ioyt34ok118a   swh_graph-replayer.1   softwareheritage/replayer:20220225-101454   node1  Running         Running 17 minutes ago

If everything is OK, you should have your mirror filling. Check docker logs:

swh:~/swh-mirror$ docker service logs swh_graph-replayer


swh:~/swh-mirror$ docker service logs --tail 100 --follow swh_graph-replayer

Content replayer#

Similarly, to run the content replayer:

swh:~/swh-mirror$ docker service scale swh_content-replayer=1

Getting your deployment production-ready#

docker-stack scaling#

Once the replayer services have been checked, started and are working properly, you can increase the replication to speed up the replication process.

swh:~/swh-mirror$ docker service scale swh_graph-replayer=64
swh:~/swh-mirror$ docker service scale swh_content-replayer=64

A proper replication factor value will depend on your infrastructure capabilities and needs to be adjusted watching the load of the core services (mainly the swh_storage-db and swh_objstorage services).

Acceptable range should be between 32 to 64 (for staging) or 256 (for production).

Note that when you increase the replication of the replayers, you also need to increase the replication factor for the core services swh_storage and swh_objstorage otherwise they will become the limiting factor of the replaying process. A factor of 4 between the number of replayer of a type (graph, content) and the backend service (swh_storage, swh_objstorage) is probably a good starting point (i.e. have at least one core service for 4 replayer services). You may have to play a bit with these values to find the right balance.

Notes on the throughput of the mirroring process#

  • One graph replayer service requires a steady 500MB to 1GB of RAM to run, so make sure you have properly sized machines for running these replayer containers, and to monitor these.

  • The graph replayer containers will require sufficient network bandwidth for the kafka traffic (this can easily peak to several hundreds of megabits per second, and the total volume of data fetched will be multiple tens of terabytes).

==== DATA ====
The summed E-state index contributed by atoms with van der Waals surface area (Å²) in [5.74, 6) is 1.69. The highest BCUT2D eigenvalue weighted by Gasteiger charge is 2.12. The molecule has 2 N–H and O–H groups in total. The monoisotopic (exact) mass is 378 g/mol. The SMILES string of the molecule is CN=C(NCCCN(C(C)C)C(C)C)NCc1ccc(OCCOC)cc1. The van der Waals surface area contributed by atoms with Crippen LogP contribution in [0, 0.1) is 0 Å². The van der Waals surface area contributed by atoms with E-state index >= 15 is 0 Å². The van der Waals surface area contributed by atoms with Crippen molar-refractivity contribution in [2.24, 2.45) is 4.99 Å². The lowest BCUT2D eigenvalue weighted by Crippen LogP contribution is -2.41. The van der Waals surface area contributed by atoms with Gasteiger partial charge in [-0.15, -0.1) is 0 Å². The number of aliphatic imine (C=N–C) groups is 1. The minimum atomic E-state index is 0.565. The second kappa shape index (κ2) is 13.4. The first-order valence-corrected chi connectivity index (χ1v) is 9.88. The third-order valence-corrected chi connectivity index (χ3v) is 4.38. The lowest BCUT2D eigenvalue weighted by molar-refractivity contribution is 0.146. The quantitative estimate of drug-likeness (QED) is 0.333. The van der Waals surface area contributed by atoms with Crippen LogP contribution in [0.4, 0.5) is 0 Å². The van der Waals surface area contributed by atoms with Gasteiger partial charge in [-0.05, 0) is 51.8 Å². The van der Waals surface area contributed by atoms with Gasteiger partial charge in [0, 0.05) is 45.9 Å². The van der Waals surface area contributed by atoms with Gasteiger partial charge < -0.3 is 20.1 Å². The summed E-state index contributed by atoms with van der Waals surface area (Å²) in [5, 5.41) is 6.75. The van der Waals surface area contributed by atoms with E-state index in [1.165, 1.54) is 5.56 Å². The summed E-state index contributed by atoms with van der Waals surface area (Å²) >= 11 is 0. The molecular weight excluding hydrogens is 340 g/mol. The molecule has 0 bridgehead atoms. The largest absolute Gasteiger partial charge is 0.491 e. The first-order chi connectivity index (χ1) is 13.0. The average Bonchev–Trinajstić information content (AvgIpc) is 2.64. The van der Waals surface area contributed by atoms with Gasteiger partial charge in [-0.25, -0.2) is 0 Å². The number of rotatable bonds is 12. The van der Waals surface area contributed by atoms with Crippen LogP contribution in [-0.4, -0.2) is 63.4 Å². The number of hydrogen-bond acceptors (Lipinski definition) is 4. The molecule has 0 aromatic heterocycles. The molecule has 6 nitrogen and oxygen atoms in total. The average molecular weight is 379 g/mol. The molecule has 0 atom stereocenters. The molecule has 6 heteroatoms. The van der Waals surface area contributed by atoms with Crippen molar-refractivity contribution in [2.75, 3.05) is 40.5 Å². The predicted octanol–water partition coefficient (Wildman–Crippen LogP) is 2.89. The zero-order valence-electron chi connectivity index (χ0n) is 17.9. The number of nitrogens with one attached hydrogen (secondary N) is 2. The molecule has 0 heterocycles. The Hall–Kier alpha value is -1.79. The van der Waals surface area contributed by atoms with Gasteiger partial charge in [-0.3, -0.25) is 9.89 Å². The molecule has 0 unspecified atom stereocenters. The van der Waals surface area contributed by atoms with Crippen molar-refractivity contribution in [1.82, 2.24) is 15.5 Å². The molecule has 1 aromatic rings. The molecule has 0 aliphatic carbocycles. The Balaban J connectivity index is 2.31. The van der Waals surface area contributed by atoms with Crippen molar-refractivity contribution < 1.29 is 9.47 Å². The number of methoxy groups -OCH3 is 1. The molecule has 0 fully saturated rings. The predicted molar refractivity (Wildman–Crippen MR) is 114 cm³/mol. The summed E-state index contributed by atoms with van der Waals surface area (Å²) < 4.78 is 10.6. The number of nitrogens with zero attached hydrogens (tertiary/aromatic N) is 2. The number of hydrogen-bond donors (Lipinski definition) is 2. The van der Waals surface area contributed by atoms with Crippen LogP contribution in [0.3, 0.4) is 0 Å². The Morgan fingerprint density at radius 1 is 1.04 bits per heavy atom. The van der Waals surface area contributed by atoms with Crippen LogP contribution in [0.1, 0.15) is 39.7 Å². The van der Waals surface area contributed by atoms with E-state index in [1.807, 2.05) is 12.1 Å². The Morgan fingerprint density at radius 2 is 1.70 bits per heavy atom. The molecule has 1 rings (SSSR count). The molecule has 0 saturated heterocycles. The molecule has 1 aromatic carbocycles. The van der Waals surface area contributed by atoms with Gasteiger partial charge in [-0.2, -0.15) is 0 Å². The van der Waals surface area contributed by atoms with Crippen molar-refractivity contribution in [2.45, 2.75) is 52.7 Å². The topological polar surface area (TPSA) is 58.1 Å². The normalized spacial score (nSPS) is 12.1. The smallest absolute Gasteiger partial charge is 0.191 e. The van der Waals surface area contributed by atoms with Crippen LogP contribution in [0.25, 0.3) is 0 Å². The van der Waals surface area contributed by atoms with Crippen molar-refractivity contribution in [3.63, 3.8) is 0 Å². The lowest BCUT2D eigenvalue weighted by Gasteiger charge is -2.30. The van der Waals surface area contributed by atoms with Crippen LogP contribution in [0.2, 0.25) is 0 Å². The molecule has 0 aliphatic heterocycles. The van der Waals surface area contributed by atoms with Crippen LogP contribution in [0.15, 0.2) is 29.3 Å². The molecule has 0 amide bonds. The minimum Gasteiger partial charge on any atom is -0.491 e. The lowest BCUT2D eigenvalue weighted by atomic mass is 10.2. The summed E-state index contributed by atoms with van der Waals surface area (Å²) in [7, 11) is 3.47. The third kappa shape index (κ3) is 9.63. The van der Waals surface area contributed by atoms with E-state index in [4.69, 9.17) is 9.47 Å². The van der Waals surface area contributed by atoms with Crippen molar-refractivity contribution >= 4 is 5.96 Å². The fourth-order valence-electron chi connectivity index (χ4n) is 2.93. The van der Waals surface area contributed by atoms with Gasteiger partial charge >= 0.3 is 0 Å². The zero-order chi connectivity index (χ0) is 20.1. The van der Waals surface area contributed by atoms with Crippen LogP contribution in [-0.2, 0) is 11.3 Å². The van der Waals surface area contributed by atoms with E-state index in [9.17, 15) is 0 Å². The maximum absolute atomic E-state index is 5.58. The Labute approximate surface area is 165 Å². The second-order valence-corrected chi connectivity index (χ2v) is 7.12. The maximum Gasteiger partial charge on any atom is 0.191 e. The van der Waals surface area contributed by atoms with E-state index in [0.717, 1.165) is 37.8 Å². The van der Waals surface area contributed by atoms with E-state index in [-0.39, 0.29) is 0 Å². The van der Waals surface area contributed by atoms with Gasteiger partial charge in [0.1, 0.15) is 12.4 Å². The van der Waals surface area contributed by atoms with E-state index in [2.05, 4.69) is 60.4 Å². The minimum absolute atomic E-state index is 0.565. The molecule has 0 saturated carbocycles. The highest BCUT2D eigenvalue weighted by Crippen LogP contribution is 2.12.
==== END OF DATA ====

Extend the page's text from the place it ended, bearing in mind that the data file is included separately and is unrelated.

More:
• The biggest kafka topics are directory, revision and content, and will take the longest to initially replay.

Operational concerns for the Storage database#

The overall throughput of the mirroring process will depend heavily on the swh_storage service, and on the performance of the underlying swh_db-storage database. You will need to make sure that your database is properly tuned.

You may also want to deploy your database directly to a bare-metal server rather than have it managed within the docker stack. To do so, you will have to:

  • modify the (merged) configuration of the docker stack to drop references to the db-storage service (itself, and as dependency for the storage service)

  • ensure that docker containers deployed in your swarm are able to connect to your external database server

  • override the environment variables of the storage service to reference the external database server and dbname

Operational concerns for the monitoring#

You may want to use a prometheus server running directly on one of the docker swarm nodes so that it can easily also monitor the swarm cluster itself and the running docker services.

See the prometheus guide on how to configure a Prometheus server to monitor a docker swarm cluster.

In this case, the prometheus service should be removed from the docker deploy compose file, and the configuration files should be updated accordingly. You would probably want to move grafana from the docker swarm, and rework the prometheus-statsd-exporter node setup accordingly.